London is a wonderful city, everything from the brilliant museums, theatres and concerts to taking walks in the parks or by the Thames. It will be fun to show my three children who have grown up in Asia the many different things the city has to offer, and I am looking forward to calling it home again.
How has leading remotely been so far?
While there hasn’t been a lot of face-to-face interaction with colleagues, I’ve made good use of virtual channels to speak to many people around the firm. However, I am looking forward to meeting colleagues in person again once restrictions lift.
Our people have really embraced the tools and technology available to them, and for a global organisation it’s certainly a lot more efficient and environmentally friendly to talk to colleagues via video calls than in person. As a firm we’ve recently committed to reducing global travel as part of our environmental commitments, so to a certain extent leading remotely will be part of our future too.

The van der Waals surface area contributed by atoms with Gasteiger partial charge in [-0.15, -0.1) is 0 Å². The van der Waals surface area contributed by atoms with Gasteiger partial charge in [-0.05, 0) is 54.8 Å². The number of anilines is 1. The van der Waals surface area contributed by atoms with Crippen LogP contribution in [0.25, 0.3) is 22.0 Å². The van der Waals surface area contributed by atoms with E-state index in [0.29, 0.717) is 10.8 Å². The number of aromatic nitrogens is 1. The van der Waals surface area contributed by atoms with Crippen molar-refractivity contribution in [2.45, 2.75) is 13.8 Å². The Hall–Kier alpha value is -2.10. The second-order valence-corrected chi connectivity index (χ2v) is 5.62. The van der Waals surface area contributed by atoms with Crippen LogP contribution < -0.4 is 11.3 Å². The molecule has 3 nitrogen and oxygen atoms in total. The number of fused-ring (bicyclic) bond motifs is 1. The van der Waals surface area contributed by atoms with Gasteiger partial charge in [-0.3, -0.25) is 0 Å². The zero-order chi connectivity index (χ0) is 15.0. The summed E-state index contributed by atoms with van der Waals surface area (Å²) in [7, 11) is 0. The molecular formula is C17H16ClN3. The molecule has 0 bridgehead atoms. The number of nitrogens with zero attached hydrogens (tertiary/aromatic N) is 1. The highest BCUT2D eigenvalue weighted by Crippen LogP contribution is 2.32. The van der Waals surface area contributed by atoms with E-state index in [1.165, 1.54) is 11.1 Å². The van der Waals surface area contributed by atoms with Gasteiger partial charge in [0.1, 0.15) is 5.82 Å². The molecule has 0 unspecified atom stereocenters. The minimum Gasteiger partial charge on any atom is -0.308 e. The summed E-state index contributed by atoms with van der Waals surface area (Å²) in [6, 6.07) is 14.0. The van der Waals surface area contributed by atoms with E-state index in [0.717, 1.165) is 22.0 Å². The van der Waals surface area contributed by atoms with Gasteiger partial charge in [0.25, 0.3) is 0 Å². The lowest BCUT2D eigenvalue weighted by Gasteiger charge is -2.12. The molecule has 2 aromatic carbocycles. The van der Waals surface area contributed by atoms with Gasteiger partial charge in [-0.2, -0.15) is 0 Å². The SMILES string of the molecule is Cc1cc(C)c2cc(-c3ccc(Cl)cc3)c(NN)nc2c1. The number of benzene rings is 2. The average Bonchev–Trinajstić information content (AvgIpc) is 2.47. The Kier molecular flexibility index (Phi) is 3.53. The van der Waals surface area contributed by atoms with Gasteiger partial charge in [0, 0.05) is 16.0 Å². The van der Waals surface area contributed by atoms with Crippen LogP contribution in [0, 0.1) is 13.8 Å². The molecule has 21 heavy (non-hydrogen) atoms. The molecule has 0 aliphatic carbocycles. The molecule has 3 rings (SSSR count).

What are some of your goals in the role?
A key focus of mine is diversity and inclusion and continuing to make the firm a place where people feel they belong and can thrive. More immediately, my top priority is our people. It’s a very challenging time for people around the world, and our people need to feel engaged, motivated and supported as they juggle various competing demands on their time, as well as the various restrictions on their lives. We’re very conscious of how people are feeling at the moment, and the fact that the pandemic has impacted them for a long time now.
How are things developing in Silicon Valley?
Really well. We’ve got a fantastic team in Silicon Valley who have been extremely busy since we opened the office in July last year. 2021 looks set to be no different, with many big transactional and litigation matters for Bay Area-based companies.